USING THE INTERNET TO IMPROVE LEARNING, TEACHING AND PROVISION OF INFORMATION SERVICES IN KENYAN SCHOOLS
This project idea was initiated by Mr. George Jakoyo, Lessos Educational Centre, Kenya, East Africa, and Mrs. Georgia Phillips, Wollongong, NSW, Australia, retired teacher librarian, via their mutual membership in the International Association of School Librarianship. Three way discussions from June to October 2007 included Mr. Josh Reid, founder of Computer Bank Illawarra, a not for profit, non government, volunteer based computer refurbishing organization. Mr. Reid agreed to support the project by providing refurbished computers.
Mr. Jakoyo's aim is to set up a training centre in his home town of Eldoret, Rift Valley Province, Kenya. The purpose of this centre would be
o To create awareness about the potential of ICT to enhance learning and teaching and as well as aid in information dissemination and retrieval.
o To train teachers, students and other community members on the use of the internet in information sharing.
o To make ICT services available to the youth, job seekers, teen mothers, old people, farmers and small scale entrepreneurs.
o To connect members of the community to the global village.
This facility would be established in the Lessos Educational Centre, with students from Moi University as volunteer instructors. Mr. Jakoyo would coordinate the project, with the tentative support of Dr. Tirong Tanui, Chief Librarian Moi University, Eldoret., Mr John Tonui, Head ICT and Maths Deapartment , Ol’lessos Technical Training Institute, and Mr Patrick Birgen, Director Image Books Ltd.
Mr. Jakoyo has obtained official governmental approval for this project, which is registered with the Ministry of Gender, Sports, Cultural and Social Services. Costs for setting up this training facility will be covered by contributions of participating institutions, as government funds are not available to support this project. Advice and assistance in the implementation of the project has been available from the Kenyan Department of Education, Kenya Secondary School Heads Association (KESSHA), Kenya Primary School Heads Association (KEPSHA), Moi University and the Department of Social Services and Youth Affairs.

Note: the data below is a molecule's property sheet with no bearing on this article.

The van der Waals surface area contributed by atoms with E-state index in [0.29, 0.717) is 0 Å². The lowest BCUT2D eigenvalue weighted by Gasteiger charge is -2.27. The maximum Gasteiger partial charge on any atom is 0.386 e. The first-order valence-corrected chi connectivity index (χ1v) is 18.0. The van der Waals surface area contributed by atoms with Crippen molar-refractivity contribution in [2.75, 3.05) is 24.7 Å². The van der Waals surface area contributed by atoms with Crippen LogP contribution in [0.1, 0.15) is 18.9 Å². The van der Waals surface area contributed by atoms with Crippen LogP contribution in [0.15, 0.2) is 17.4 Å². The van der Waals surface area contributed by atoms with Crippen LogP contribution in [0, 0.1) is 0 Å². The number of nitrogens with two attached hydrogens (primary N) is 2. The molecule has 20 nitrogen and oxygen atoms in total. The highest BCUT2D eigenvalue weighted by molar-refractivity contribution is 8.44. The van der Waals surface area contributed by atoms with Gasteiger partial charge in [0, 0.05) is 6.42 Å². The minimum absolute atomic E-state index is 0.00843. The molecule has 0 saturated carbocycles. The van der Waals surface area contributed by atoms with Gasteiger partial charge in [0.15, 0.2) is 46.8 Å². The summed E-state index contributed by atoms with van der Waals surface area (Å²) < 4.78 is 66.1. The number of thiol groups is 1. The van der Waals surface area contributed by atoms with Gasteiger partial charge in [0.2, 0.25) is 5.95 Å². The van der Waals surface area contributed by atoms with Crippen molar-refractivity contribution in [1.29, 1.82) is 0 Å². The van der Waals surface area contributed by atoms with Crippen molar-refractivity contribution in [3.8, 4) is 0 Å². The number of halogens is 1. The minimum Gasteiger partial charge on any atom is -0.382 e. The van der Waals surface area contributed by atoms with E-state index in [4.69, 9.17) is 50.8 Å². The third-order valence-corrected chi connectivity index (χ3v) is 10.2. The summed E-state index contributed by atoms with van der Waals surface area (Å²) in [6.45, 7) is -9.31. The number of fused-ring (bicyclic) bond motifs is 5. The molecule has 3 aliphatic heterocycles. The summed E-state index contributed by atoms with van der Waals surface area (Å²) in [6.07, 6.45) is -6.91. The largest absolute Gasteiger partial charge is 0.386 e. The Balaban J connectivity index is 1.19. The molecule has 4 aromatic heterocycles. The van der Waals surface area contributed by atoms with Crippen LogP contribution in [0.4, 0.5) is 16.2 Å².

Since March 2008, with the assistance of Mr. Ralf Ladenthin of Alexandria, Sydney, 70 Pentium III computers reconditioned by CBI volunteers have been packed by volunteers and transported to an Alexandria warehouse. The computers now have Linux open source operating systems with freely available open source software, so no ongoing costs are required here. The 70 monitors are older CRT types, with 1024x768 resolution. 70 older ball type mice, keyboards and cables are included. Also included in one box of used library books. The goods will move in a 20' container, be consigned to Mr. Jakoyo and unpacked asap by Mr. Jakoyo and not stored at the port. Then they will be transported to Eldoret by school bus.
An ongoing concern has been port, demurrage, storage, unloading and customs and duties fees in Mombassa. Shipping line charges, agency fees, documentation fees and handling could total approximately $US600. The sea freight shipping costs to Mombassa from Sydney will probably be donated by Schenker Australia, if they can be assured that they will not have to pick up any costs in Mombassa.
We still have not had an indication of customs, though believe these goods would be duties free and Vat nil.
Mr. Jakoyo and his project team will not be able to handle the above costs.
Any support which might be available for this project would be greatly appreciated. Contact George Jakoyo: gojakoyo at yahoo.com
The computers have been sent to Mombassa and half of them have now reached Eldoret. Half are still being stored in a government college in Mombassa.
The machines have been tested and are working. A teacher has been recruited. The lab is yet to be set up.
Mr. Jakoyo is jubilant!! We wish him well with his project!